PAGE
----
On Friday, only several days after filing for divorce, actress Amber Heard was granted a domestic violence restraining order against husband Johnny Depp. She had filed the restraining order earlier that day, along with a picture of what appeared to be bruising around her right eye as evidence of the alleged abuse. Depp, of course, is an international celebrity who is much loved by his fans — and many of them had a lot to say about Heard's claims. Unfortunately, many of them accused her of lying about her domestic violence claims in order to extort money out of her soon-to-be ex-husband.
The thing is, I get where they're coming from. I spent years fangirling over Johnny Depp when the Pirates of the Caribbean movies came out, and there's no denying that he's an exceptional actor. He has not been tried for domestic violence, and at this point, Heard's claims are allegations that have not been proven one way or another. (Laura Wasser, Depp's attorney, did not immediately respond to Romper's request for comment.) The news of Heard filling a restraining order was surprising, to say the least, and it's not something fans would ever want to hear. However, calling Heard a liar in the face of these allegations is the wrong response, regardless of how much a person looks up to Depp — yet that's what many fans are doing:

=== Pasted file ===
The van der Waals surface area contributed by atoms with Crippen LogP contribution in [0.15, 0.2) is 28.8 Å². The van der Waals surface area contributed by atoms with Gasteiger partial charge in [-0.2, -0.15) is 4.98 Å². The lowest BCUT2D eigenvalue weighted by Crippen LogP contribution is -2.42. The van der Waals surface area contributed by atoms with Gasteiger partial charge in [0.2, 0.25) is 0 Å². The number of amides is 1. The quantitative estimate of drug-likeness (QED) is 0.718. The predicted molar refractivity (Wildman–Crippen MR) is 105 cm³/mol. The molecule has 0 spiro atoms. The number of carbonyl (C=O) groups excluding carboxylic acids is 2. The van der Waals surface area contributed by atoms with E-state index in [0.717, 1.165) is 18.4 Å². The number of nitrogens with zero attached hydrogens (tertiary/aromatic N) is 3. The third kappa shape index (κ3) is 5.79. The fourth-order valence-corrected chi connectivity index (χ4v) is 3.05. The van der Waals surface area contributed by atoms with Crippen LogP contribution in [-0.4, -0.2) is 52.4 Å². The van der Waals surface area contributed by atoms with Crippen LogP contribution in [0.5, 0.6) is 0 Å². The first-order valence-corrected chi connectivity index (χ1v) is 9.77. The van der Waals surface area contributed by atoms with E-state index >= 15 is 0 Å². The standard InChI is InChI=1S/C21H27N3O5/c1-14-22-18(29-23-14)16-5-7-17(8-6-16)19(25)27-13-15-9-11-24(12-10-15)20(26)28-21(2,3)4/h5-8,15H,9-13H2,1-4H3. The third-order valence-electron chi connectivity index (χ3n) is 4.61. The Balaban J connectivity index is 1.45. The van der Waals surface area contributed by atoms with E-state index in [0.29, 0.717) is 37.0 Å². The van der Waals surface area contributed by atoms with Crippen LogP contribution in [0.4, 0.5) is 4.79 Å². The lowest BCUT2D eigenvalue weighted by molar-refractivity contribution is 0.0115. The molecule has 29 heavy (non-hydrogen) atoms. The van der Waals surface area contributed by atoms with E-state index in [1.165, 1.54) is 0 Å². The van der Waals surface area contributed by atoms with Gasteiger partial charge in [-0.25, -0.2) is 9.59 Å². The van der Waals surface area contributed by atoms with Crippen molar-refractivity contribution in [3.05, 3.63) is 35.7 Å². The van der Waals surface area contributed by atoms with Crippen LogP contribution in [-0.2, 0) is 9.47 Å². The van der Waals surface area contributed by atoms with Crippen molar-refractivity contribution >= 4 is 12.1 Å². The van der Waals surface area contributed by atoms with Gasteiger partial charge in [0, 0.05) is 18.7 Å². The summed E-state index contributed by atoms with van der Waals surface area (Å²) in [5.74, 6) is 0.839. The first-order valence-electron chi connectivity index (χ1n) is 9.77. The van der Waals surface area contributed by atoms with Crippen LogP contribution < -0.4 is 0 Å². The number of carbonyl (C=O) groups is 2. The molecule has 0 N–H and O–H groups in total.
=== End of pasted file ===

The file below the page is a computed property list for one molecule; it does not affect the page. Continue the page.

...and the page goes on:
The thing is, whether you decide to hold off on judgment of Depp for now, taking to social media to air your concerns about the veracity of Heard's claims is doing far more damage than one might expect — and not just to Heard. According to the National Coalition Against Domestic Violence, only about half of all domestic violence incidents are reported to authorities, and many women only go to police when the violence becomes a matter of life or death.
The problem with accusing people who report alleged abuse (be it physical or sexual) of lying is that it further entrenches societal norms that make it harder for survivors to report abuse. Reporting abuse already takes a tremendous amount of courage without adding on a fear of not being believed. Survivors of abuse often don't come forward precisely because of that: they're afraid that they won't be believed.
In a society that often assumes ulterior motives to reports of abuse — "She's a gold digger," "She's just looking for attention," "She provoked it" — the fear of being called a liar isn't without basis, and by publicly branding Heard a liar, people are reinforcing survivors' fears: You won't be believed. You don't have enough proof.
Yes, there have been false reports of abuse before, and ignoring that would be naive. However, the statistics prove that false reports are kind of like airplane accidents: feared and discussed far more often than they ever occur. (A British MP and director of public prosecutions, Keir Starmer, analyzed cases of domestic violence over 17 months and found only six cases of false allegations in 111,891 cases.)
I understand not wanting the news to be true. I understand holding off on judgment before further news comes to light, or wanting to hear Depp's side of the story. However, as this very public piece of news unfolds, it would be wise for people to remember that their words carry much deeper repercussions beyond this case alone. Calling Heard a liar says to survivors who might be contemplating reporting their abuse: "We might not believe you, either."